The Longest Journey of My Life

The Longest Journey of My Life
Sana Nasrati


A family of twenty, including a baby, sets out on a complicated journey with many setbacks. But a young woman and her uncle, followed by the others, finally walk to freedom.


Forty days had passed since the unexpected arrival of the Taliban. Those days were hard for all Afghans, especially those who worked with foreign organizations. Working women were most in danger. My mom worked for a women’s economic empowerment project, so my family lived in constant fear. It was 5:00 in the morning when my sister woke me up. “We are going to Pakistan!” I was shocked and happy. I knew that we were trying to leave, but I didn’t know that this day was the day.

My mom was packing. “Hurry and gather a few clothes,” she said. “Wear your new shoes that you bought for Eid.” These were my shiny, black shoes with buckles and a beautiful mesh vamp.

First we went to my uncle’s house. Together we waited hours for the bus. It came only at midnight because the drivers thought the Taliban checkpoints would be easier to pass at night. Without knowing what was waiting for us, we climbed on board. There were twenty of us.

My youngest cousin was only forty days old.

After a few hours, the bus stopped suddenly. Two Taliban men came on board. It was the first time that I had seen any of them up close. They were so frightening with their guns and their fanatical facial expressions.

Sixteen frustrating hours later, we finally got to Helmand Province, but it was getting dark, so we spent the night in an old, weird “safe house”. In the morning we woke up to the bad news that there was fighting near the border. We spent six days waiting. Then we decided to try to cross at the border town of Spin Boldak instead.

After a night in Kandahar, and only four hours’ sleep, we started a new trip during which we had to pass three Taliban checkpoints.

Since there were twenty of us, we couldn’t cross the border all at once, so we separated into five groups. I was with my oldest uncle. It was so hot that day. My feet were burning in those leather shoes. I was also wearing a chadari that covered all my face and body. I could barely see. We had only counterfeit documents, so we had to hope that they would let us through.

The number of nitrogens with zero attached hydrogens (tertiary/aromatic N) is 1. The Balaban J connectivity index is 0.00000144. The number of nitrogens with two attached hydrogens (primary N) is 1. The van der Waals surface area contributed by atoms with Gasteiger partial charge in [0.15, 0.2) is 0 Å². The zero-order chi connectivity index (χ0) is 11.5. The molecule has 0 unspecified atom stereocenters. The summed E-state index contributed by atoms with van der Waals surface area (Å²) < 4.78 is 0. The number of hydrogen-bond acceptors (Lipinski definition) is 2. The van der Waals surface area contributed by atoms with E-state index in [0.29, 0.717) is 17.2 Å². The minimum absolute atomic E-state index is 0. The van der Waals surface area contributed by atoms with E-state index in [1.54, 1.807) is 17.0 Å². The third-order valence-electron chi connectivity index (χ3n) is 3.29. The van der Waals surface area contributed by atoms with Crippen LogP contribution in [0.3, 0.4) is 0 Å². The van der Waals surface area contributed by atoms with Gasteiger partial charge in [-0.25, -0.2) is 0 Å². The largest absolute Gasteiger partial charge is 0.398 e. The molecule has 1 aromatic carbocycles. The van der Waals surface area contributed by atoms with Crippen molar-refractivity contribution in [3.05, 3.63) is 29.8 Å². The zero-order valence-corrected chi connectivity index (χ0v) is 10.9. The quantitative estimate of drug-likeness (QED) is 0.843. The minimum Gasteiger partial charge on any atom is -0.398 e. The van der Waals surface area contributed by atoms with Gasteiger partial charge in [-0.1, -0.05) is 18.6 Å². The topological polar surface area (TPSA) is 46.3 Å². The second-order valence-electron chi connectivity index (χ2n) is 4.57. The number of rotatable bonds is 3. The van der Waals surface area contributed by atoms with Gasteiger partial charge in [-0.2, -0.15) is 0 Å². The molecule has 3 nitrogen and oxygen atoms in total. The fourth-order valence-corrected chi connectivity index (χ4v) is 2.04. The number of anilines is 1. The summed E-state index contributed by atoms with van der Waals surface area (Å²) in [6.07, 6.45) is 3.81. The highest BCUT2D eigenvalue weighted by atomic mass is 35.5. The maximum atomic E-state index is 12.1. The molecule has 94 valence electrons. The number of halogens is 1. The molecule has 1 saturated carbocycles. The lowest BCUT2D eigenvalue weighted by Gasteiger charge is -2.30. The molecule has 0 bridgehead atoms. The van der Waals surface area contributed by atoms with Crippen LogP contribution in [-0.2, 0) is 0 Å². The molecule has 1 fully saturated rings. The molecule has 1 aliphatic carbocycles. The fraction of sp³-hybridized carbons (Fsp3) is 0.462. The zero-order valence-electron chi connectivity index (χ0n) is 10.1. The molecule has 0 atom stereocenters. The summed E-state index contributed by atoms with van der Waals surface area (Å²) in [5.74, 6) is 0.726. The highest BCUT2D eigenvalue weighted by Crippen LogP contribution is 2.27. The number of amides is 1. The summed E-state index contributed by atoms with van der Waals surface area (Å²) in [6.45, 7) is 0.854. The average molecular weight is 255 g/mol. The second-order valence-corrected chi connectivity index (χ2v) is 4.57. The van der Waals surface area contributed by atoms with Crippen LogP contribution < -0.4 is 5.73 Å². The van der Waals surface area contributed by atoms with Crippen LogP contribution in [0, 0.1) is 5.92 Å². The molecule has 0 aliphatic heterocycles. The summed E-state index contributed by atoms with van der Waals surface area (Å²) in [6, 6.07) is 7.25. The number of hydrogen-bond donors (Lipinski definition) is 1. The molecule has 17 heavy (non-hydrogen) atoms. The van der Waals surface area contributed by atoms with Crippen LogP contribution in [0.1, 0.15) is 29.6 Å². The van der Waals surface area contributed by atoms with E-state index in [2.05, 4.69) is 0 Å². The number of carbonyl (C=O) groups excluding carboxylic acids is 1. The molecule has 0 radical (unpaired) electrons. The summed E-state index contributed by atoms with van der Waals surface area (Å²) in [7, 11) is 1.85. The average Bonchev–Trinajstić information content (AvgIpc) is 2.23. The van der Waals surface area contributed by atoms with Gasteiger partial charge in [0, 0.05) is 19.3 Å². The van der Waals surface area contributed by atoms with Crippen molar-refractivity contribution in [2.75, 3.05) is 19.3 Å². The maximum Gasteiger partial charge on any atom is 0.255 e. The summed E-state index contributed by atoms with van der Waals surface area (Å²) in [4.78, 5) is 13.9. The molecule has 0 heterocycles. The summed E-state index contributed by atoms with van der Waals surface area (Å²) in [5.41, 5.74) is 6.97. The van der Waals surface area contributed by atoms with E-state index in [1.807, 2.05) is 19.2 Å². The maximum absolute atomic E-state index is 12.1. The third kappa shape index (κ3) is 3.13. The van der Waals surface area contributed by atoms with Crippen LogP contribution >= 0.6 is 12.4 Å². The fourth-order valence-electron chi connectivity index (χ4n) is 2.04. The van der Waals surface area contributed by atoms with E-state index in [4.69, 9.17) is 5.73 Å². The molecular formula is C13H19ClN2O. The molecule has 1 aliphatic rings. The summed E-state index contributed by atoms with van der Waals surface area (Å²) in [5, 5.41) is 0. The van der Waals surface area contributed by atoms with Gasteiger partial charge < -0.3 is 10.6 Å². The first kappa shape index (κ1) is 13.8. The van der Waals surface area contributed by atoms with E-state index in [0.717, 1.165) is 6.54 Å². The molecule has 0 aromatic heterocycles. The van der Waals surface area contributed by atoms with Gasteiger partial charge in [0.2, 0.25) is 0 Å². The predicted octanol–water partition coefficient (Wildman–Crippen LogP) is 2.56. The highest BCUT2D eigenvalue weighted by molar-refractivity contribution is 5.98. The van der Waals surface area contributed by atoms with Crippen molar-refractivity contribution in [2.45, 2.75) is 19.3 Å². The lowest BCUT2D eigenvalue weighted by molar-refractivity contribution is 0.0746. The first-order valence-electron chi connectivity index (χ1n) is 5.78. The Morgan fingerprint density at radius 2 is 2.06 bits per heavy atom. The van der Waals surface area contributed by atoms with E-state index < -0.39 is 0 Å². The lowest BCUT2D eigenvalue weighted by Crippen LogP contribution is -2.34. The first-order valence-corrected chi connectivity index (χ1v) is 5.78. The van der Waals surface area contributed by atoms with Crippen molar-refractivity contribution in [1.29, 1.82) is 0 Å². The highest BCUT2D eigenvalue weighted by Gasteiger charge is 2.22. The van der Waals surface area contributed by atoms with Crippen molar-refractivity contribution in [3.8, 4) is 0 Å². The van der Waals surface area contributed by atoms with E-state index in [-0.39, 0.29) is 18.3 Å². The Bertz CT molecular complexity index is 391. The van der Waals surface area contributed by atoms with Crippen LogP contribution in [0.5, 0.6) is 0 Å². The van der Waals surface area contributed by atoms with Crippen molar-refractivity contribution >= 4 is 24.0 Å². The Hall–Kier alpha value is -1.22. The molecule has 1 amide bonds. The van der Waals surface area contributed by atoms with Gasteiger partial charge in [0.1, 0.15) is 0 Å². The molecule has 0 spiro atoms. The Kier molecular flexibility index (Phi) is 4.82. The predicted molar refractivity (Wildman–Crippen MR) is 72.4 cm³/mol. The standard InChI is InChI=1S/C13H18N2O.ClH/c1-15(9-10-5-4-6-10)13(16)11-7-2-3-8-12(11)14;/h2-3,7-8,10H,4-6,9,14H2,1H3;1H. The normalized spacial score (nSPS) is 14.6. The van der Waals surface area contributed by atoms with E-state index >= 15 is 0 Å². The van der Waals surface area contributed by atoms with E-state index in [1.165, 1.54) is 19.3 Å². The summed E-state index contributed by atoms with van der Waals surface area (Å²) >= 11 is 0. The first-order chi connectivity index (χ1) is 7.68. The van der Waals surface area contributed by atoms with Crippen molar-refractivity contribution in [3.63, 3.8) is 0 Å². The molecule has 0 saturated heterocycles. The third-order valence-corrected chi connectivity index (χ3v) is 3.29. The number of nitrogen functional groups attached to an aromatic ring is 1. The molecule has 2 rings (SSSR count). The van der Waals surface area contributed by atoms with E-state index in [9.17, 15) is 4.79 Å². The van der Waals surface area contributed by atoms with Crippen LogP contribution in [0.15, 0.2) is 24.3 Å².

After undergoing questioning from some soldiers, my uncle and I finally reached the gate on the Pakistan side. When he looked at our documents, the soldier smiled and said, “Wait over there.”

I said to myself, “Oh, we’re finally in Pakistan. This is the end of our frustrating journey.”

Then suddenly, a man who was standing there told my uncle, “You got rejected, too.”

I was shocked, but my uncle said, “Don’t worry, we will try again.”

We went all the way back to the Afghan side only to find it closed. Someone said that it would open again the next day. “What should we do?” I asked my uncle.

He got an idea. “Do you see that the gate is a little bit open? If we run, the Taliban won’t notice.”

So we ran toward the gate. I looked at my uncle and saw the fear in his eyes. But he was smiling when we reached the Pakistani gate again. I glanced at my shoes and saw that they were dusty and dirty, not my beautiful, shiny, black shoes anymore.

Unfortunately, our second attempt also failed, but the next day we made it. This was the longest journey of my life. And now when I walk in those shoes, they remind me that those days are over. I am in Pakistan with all my family, and we are safe.

Sana Nasrati was born in 2003 in Kabul. She is 18 years old and graduated from high school in 2021. She was admitted to Kabul Medical University in the Faculty of Anaesthesia but has not been able to continue her education because of Taliban’s ruling against women’s education.


Portrait: Cristine Andrew Stuckel with Sana Nasrati



Acrylic, ink, gesso, carbon transfer, and gold leaf on birch panel with video projection

Size: 24” x 30”

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